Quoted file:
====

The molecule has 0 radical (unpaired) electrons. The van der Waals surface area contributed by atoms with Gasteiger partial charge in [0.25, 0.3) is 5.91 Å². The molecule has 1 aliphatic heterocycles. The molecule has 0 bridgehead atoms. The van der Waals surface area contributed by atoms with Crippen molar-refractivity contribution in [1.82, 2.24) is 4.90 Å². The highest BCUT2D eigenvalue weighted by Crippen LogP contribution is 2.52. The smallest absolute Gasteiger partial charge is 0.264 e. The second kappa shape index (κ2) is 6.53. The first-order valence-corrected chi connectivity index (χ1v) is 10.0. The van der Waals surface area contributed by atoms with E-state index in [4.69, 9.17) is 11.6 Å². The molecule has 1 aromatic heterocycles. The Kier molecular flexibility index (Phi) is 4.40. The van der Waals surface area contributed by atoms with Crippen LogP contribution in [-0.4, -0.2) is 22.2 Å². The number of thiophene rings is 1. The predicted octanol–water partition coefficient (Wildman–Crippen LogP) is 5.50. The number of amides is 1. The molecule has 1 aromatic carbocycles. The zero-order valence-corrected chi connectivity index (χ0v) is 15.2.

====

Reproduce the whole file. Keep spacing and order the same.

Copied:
The molecule has 0 radical (unpaired) electrons. The van der Waals surface area contributed by atoms with Gasteiger partial charge in [0.25, 0.3) is 5.91 Å². The molecule has 1 aliphatic heterocycles. The molecule has 0 bridgehead atoms. The van der Waals surface area contributed by atoms with Crippen molar-refractivity contribution in [1.82, 2.24) is 4.90 Å². The highest BCUT2D eigenvalue weighted by Crippen LogP contribution is 2.52. The smallest absolute Gasteiger partial charge is 0.264 e. The second kappa shape index (κ2) is 6.53. The first-order valence-corrected chi connectivity index (χ1v) is 10.0. The van der Waals surface area contributed by atoms with E-state index in [4.69, 9.17) is 11.6 Å². The molecule has 1 aromatic heterocycles. The Kier molecular flexibility index (Phi) is 4.40. The van der Waals surface area contributed by atoms with Crippen LogP contribution in [-0.4, -0.2) is 22.2 Å². The number of thiophene rings is 1. The predicted octanol–water partition coefficient (Wildman–Crippen LogP) is 5.50. The number of amides is 1. The molecule has 1 aromatic carbocycles. The zero-order valence-corrected chi connectivity index (χ0v) is 15.2.